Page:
You might not have thought about this, but what is posted on social media sites like Facebook and Twitter can really (negatively) affect your personal injury case.
Here is an example of how this could happen.
Defense Attorney: “So, your injuries have kept you from doing your normal activities?”
You, the Injury Victim: “Yes, I can’t do anything I used to do.”
Defense: “And you used to garden regularly, but now you can’t?”
Defense: “Can you tell me who is gardening in this photo, taken by your daughter two months after your accident and post to her Facebook account?”
You: “Me, but I was only out there for 10 minutes because…”
Defense: “I understand. Gardening must not be a ‘normal activity.’ (sarcasm) No further questions.”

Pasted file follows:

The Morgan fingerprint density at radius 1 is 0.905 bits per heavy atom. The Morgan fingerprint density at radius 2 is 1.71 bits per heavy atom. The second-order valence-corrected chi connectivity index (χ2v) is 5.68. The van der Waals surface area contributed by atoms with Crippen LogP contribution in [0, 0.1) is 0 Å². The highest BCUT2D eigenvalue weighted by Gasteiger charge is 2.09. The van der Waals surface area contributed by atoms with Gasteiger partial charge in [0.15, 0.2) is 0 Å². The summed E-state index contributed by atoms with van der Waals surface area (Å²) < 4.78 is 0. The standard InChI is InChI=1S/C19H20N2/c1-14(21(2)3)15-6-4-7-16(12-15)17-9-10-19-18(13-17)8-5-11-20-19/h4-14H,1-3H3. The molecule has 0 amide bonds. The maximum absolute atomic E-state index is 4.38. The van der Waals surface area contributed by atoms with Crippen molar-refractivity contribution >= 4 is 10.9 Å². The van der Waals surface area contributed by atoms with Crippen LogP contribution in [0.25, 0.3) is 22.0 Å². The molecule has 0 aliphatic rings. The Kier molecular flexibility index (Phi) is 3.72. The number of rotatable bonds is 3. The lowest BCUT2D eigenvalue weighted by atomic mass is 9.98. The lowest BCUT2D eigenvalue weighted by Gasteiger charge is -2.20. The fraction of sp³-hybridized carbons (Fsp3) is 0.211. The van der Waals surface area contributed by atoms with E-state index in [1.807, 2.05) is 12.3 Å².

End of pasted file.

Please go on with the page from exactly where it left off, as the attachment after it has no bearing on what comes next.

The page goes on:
As you can see, it is very important to monitor everything about your online presence.
Some suggestions we have to prevent this from happening is:
- Consider disabling or changing the privacy settings on your social media and blog accounts.
- Google yourself. If you find anything that could affect your case, consider removing it.
- Do not post anything about your accident, your injuries, your recovery, or your case. Ask your friends to refrain from doing so as well. This include, pictures, comments, and video.
Do not destroy evidence. But you don’t have to offer evidence to the entire world, either. Taking pictures off the Internet is not the same as destroying evidence. You are legally required to cooperate with the opposition in certain ways, but you certainly do not need to make their job easier by making evidence public.
Also, the fact that items, updates, blogs, etc., can be removed from the Internet does not mean you have the freedom to do whatever you want and just not post it online. You should not lie or attempt to conceal evidence. Remember, even with these new social media outlets, opposing counsel can still find out about your activities and the old-fashioned way: by talking to family, friends, and doctors, and even by hiding in the bushes and videotaping you.